online marketing versus brick and mortar storesWe’ve all seen the writing on the wall: online sales across nearly every industry are growing faster than their brick and mortar counterparts.  It is true that certain industries have been better suited for this new medium of commerce.  Every industry believes itself to be well suited for eCommerce, while in truth that isn’t always the case.  A great example of this is the mostly failed attempt to take grocery shopping online.  In my opinion, it is naive to think that in the next 10 years all business is going to be conducted over the Internet, but it is equally naive to believe that the landscape of commerce will not be drastically different from what it has been for the past 100 years.

One of the major shifts that we see in this new era of business is that increasingly manufacturing companies are selling direct to consumers, rather than going through the traditional routes of distributors & retailers.  The shift actually began before the Internet was established with manufacturer-owned brick and mortar stores, but was reserved for only the top in brand names: Nike, Gucci, Apple and Sony to name a few.  Only the best of the best were able to participate in this direct to consumer model because manufacturers need to have deep pockets and broad product lines to warrant the overhead of a retail store.

When eCommerce began to gain credibility as a viable means of shopping, these premier brands were first in line to be manufacturers selling direct online.  This transition was easy for those brands because they had already dealt with the two primary hang-ups of going direct.

The first is maintaining retailer relationships that the company will now be supplying and competing against.  After all, you don't want to gut the wholesale side of their business prematurely because it is not only the primary revenue channel but also the biggest marketing avenue.  A huge portion of product discovery happens when people discover a product while shopping for something else, and this happens very effectively in a multi-brand retail environment.

The second is to understand the dynamics of consumer-based sales & customer service.  Wholesalers often find it hard to understand all the extra effort that goes into dealing with consumers.  Ask anyone who has worked a cash register during holiday season and they will tell you exactly what I'm talking about.  This aspect is often underestimated by newly founded online businesses.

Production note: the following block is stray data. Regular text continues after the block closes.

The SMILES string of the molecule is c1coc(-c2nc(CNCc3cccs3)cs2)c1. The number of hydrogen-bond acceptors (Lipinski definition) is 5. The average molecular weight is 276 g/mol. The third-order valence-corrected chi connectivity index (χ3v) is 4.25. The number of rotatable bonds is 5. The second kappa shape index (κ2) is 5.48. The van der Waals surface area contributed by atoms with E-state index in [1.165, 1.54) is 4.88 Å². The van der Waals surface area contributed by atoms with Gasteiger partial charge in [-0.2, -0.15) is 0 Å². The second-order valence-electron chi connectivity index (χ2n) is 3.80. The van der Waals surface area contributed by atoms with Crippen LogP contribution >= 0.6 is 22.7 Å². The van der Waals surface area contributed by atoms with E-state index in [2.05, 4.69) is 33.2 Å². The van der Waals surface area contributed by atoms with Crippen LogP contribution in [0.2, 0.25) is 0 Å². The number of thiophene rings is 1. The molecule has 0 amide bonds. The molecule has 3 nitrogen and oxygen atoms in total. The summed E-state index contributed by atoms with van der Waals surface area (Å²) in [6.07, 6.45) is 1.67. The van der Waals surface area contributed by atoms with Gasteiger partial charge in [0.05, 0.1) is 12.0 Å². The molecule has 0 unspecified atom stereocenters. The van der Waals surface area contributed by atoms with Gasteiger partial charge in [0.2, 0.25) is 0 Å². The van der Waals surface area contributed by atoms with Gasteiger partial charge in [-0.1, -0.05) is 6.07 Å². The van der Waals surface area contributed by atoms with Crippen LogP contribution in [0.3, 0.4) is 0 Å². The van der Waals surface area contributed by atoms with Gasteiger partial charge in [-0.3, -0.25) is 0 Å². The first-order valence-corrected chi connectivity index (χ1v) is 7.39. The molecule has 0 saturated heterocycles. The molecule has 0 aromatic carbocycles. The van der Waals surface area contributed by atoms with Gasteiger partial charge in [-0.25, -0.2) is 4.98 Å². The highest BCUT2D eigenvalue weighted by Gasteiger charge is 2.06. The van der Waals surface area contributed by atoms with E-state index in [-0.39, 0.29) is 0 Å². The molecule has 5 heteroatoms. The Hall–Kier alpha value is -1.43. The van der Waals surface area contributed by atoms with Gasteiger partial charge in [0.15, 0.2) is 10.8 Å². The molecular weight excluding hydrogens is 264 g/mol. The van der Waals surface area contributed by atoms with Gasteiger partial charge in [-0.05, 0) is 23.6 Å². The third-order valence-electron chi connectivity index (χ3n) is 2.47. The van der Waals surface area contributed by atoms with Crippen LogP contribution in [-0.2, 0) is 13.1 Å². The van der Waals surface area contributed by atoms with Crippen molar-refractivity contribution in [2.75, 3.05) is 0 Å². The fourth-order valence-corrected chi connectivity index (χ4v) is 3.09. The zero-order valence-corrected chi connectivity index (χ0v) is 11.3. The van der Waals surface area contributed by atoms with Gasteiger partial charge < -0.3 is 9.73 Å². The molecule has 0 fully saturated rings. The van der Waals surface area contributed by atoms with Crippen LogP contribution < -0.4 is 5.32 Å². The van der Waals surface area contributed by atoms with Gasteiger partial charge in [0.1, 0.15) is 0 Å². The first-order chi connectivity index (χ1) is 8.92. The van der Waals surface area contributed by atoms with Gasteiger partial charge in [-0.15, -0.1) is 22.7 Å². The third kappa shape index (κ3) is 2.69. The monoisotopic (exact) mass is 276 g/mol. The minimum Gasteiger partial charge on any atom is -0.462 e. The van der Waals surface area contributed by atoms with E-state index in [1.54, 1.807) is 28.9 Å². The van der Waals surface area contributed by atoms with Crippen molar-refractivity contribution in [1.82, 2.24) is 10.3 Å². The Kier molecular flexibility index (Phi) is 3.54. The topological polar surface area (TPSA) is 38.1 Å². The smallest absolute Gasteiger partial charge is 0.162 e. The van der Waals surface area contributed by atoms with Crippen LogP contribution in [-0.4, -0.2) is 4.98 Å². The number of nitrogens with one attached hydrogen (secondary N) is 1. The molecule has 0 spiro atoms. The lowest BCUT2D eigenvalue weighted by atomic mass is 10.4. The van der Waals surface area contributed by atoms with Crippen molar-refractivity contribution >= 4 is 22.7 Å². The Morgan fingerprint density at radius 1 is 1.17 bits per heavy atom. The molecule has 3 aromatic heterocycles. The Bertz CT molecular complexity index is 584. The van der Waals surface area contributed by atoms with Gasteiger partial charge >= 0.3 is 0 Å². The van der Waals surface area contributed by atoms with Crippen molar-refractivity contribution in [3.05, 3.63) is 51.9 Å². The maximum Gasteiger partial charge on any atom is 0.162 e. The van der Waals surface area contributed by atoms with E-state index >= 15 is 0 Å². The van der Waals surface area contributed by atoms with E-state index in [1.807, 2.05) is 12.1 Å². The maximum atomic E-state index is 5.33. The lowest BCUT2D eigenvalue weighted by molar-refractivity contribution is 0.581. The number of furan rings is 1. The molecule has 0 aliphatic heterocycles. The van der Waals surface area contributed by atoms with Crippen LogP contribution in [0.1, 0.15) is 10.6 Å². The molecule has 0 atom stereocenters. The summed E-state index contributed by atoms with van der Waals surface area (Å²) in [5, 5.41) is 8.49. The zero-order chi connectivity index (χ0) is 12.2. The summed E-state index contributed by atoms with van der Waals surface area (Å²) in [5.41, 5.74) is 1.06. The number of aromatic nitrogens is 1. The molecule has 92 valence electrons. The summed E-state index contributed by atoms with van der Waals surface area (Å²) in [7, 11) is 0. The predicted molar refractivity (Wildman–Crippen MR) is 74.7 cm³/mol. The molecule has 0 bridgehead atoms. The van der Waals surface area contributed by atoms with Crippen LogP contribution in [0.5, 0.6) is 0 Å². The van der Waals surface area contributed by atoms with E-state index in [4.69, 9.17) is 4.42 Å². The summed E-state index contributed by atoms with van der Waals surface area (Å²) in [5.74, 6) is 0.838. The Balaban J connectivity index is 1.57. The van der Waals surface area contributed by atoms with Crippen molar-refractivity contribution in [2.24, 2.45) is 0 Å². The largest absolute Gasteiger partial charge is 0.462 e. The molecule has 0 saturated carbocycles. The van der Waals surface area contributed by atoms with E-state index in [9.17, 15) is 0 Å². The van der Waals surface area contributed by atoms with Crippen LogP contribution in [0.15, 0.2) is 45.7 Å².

Now that we've identified the primary roadblocks, how do we plan to overcome them?

1. Instigate MAP Pricing

Pricing is one of the most important things that a manufacturer can control.  Often the primary concern of retailers is their supplier’s competitive advantage in margin when that supplier starts selling direct.  We mitigate this concern by instigating MAP (Minimum Advertised Price) policies even before moving to direct sales.  In the short term, such a program helps to level the playing field among existing retailers who are now in the same marketplace online, and it sends a cohesive message to the consumer about the value of your product.  In the long term, when you do launch your site, you are better prepared to play by the same competitive rules that you have put in place for the retailers.  But why would you want to have to play by the same rules?

Keep in mind that the competitive advantage of margins is exactly what we want to exploit when taking the business direct.  You can do this even with MAP policies in place by offering bundled discounts, loyalty rewards, shipping promotions and other key consumer-decision makers.

Think of it this way: you could avoid having a MAP policy and offer a $100 retail item for $75 direct instead of selling it to a retailer for $50.  Great! You’ve made an extra $25 but are sure to lose that retailer and their future sales as well as devalue your product and brand.  On the other hand, you could offer the same product at $100, just like the retailer, but provide free next-day shipping (a $25 cost to you).  On the face of it, you are selling your products for the same price as your retailers, maintaining product value, and still capturing your end customers back from the retailers.

2. Toss Your Retailers a Bone

While MAP pricing is going to help with retailer relationships, we need something to sweeten the deal.  In order to do this we want the retailer to feel that your increased online presence is going to be good for their business.  There are lots of ways to do this, and it varies between industries, so you'll have to think about the best approach for your particular business.  However, one idea is to increase the exposure of your dealers online.  Maybe next to every "Add To Cart" button you have a "Buy Near You" button that pops up a menu of the closest dealer to the consumer.

More forward thinking and technologically savvy businesses will actually sell the product online for the retailer, and then have the customer pick up at the nearest retail store.  This is great from retailers’ perspectives, because they get to sell the inventory they are sitting on without the leg-work of acquiring the customer themselves, and that customer is then exposed to the rest of the products they offer when showing up to pick up the goods.  From your perspective, this deal is even better.  The cost of storing inventory, which tends to be the largest cash flow concern of a business, is offloaded to the retailers.  They pay up-front to store your inventory, while you slowly train customers to come to your website to buy your goods directly.